Abijah C. Jay House
The Jay House is a red and white two-story Queen Anne-style Victorian home. The foundation of the home is rubble-faced limestone with beaded joints. The walls are of red brick masonry, and the roof is a compound hipped roof with lower cross gables (National Register of Historic Places Registration Form 5). Inside the two-story house, there is a partial basement and an unfinished attic. Although the house was once divided into two apartments, the modifications are minimal. The house retains its original room configuration and all character-defining details on all floors (National Register of Historic Places Registration Form 6).
Jay's Early Life
Isaac and Rhoda Cooper moved their five children to Grant County in 1850 where Isaac purchased a farm located in Center Township. It was 169.16 acres in size, and it kept his family busy. Today, part of the I.O.O.F. Cemetery sits on this site. Abijah’s early life was spent there where he learned lessons of industry and economy (Abijah C. Jay 1).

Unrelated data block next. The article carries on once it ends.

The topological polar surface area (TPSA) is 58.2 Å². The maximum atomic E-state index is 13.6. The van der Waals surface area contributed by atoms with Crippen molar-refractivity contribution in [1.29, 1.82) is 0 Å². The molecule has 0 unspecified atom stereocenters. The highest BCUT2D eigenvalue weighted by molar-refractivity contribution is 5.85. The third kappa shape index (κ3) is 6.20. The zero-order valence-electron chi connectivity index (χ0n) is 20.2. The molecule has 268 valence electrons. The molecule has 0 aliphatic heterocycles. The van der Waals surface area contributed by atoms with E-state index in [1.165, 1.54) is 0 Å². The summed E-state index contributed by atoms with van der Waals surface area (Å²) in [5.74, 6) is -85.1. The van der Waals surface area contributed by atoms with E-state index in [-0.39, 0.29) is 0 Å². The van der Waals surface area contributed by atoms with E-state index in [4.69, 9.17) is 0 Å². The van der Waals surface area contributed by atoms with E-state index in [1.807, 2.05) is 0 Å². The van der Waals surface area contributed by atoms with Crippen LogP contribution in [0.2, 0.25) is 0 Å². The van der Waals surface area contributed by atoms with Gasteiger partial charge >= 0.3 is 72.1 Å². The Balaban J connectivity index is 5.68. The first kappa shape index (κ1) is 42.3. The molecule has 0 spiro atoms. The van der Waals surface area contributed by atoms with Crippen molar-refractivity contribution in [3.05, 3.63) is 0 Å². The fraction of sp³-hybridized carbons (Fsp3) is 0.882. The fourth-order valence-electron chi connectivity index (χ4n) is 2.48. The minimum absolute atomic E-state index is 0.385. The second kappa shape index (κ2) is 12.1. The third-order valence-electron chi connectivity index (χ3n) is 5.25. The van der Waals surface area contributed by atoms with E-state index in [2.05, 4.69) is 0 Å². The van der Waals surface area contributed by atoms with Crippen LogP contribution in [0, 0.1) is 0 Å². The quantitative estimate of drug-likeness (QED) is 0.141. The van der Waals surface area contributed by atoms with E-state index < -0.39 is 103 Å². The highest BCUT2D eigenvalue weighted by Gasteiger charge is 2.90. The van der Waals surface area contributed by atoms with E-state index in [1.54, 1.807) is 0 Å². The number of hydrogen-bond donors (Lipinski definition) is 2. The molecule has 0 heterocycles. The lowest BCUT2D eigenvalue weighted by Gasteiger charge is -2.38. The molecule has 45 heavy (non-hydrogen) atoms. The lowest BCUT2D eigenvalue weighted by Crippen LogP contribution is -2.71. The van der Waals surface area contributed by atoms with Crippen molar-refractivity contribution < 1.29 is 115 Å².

Abijah was educated at the county schools and later he attended the Academy at Eighth and Adams Streets. At age 21, he entered Earlham College, Richmond, Indiana, and attended for one year. Afterward, he successftilly engaged in the buying and selling of livestock, primarily hogs. Along with this, he farmed and was considered to be a prosperous and leading citizen of Grant County (Abijah C. Jay 1).
Jay's Political Career
In 1864, Abijah Jay married Miss Caroline Coffin of Richmond, Indiana. They had one son, Cooper. Caroline died in 1880, and their son Cooper later died in 1890. Abijah then remarried in 1881. He took Miss Rhoda Davis of Grant County as his wife. Together, they had one daughter, Florence (Abijah C. Jay 1).
Construction of the Jay House
In 1888, Abijah began construction of his dwelling at 118 West Seventh Street (Abijah C. Jay 2). In the Daily Chronicle, dated March 24, 1888, it stated: